No Charges Filed in Md. Multi-Vehicle Crashes Last Fall

April 19, 2005

Maryland State Police have concluded their investigation into a series of weather related, multiple-vehicle crashes on Interstate 95 during October of last year, that caused numerous injuries and forced the closure of the heavily traveled corridor for several hours.

The early evening crashes occurred on Oct. 16, 2004, at approximately 4:30 p.m., when a fast moving storm passed through the area. Drivers and witnesses reported a heavy amount of wind, rain and hail associated with the storm. The crashes occurred along an 11-mile stretch of I-95 from just north of White Marsh, to Belcamp, MD. The interstate was completely re-opened at 11:40 p.m.

More than 50 people were injured during the collisions and transported by ambulance to four area hospitals. Four people were flown from the scene to Shock Trauma in Baltimore with injuries thought to be life-threatening. Others were taken from the scene by bus and treated at the Joppa-Magnolia Fire Department. No one died from injuries. A total of 92 vehicles involved were initially reported to investigating troopers. Of those, 60 were subsequently towed from the scene.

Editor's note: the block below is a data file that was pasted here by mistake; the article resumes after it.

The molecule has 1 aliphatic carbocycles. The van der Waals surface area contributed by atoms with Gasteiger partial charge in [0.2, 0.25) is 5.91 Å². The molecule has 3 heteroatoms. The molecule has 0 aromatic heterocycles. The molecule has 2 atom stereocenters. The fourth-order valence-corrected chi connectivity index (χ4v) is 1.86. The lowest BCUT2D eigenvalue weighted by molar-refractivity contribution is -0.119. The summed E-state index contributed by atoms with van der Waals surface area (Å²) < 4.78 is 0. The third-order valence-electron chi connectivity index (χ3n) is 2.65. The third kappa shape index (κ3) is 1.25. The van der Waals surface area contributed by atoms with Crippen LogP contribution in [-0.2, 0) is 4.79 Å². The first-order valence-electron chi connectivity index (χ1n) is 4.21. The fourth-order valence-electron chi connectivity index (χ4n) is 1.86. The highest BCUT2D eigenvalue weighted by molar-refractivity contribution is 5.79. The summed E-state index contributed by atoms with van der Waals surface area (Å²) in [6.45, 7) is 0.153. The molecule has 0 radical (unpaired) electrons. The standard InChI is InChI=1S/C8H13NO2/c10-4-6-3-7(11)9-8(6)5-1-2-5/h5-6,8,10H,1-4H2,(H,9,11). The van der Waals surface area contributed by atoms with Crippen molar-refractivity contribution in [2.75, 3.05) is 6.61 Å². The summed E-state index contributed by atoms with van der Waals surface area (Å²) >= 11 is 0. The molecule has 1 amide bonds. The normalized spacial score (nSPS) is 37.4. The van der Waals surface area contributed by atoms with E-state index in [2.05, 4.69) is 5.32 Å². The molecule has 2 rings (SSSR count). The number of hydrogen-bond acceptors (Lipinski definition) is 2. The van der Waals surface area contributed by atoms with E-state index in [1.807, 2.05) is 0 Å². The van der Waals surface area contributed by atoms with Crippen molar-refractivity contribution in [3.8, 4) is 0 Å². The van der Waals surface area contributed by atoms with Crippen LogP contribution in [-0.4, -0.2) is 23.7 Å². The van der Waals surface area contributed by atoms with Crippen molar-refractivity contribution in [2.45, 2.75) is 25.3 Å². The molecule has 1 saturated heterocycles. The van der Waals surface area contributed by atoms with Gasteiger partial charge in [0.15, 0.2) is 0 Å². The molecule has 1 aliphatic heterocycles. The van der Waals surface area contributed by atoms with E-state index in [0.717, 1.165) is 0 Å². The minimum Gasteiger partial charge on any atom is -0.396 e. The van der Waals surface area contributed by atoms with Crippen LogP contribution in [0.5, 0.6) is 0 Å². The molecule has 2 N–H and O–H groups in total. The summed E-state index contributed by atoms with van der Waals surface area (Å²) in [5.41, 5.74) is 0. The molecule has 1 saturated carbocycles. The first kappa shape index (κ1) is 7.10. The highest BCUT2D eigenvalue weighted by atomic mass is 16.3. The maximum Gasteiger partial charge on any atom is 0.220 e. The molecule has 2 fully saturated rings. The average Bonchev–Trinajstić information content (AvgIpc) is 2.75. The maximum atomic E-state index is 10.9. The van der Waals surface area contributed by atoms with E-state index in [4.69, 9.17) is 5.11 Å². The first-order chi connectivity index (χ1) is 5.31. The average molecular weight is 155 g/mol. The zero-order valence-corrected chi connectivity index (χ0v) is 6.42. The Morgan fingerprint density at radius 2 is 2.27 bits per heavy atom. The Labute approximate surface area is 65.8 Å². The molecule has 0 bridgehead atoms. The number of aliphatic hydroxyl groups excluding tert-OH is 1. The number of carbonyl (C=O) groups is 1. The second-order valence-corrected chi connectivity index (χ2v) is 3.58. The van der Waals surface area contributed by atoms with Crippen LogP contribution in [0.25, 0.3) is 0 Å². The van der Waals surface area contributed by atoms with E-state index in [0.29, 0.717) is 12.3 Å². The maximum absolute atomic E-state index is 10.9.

During the past several months, troopers have interviewed drivers and witnesses and have reviewed photographs taken and statements submitted during the initial phase. Those drivers who did not remain at the scene contacted troopers at the JFK Highway Barrack several days following the initial incident to report their involvement.

When all information was compiled, investigators determined that a total of 33 separate crashes had occurred, involving at least 130 vehicles. Twenty-nine crashes at 17 different locations occurred in the southbound lanes. Four crashes at four different locations occurred in the northbound lanes.

Troopers contacted representatives of the State’s Attorney’s offices in Baltimore and Harford counties regarding the unusual chain of events. A decision was made to not charge anyone in connection with the crashes.

Numerous fire and rescue personnel responded from Baltimore, Harford and Cecil counties to render aid. Units from Baltimore also responded. This is believed to be the largest mass vehicle crash in Maryland history.

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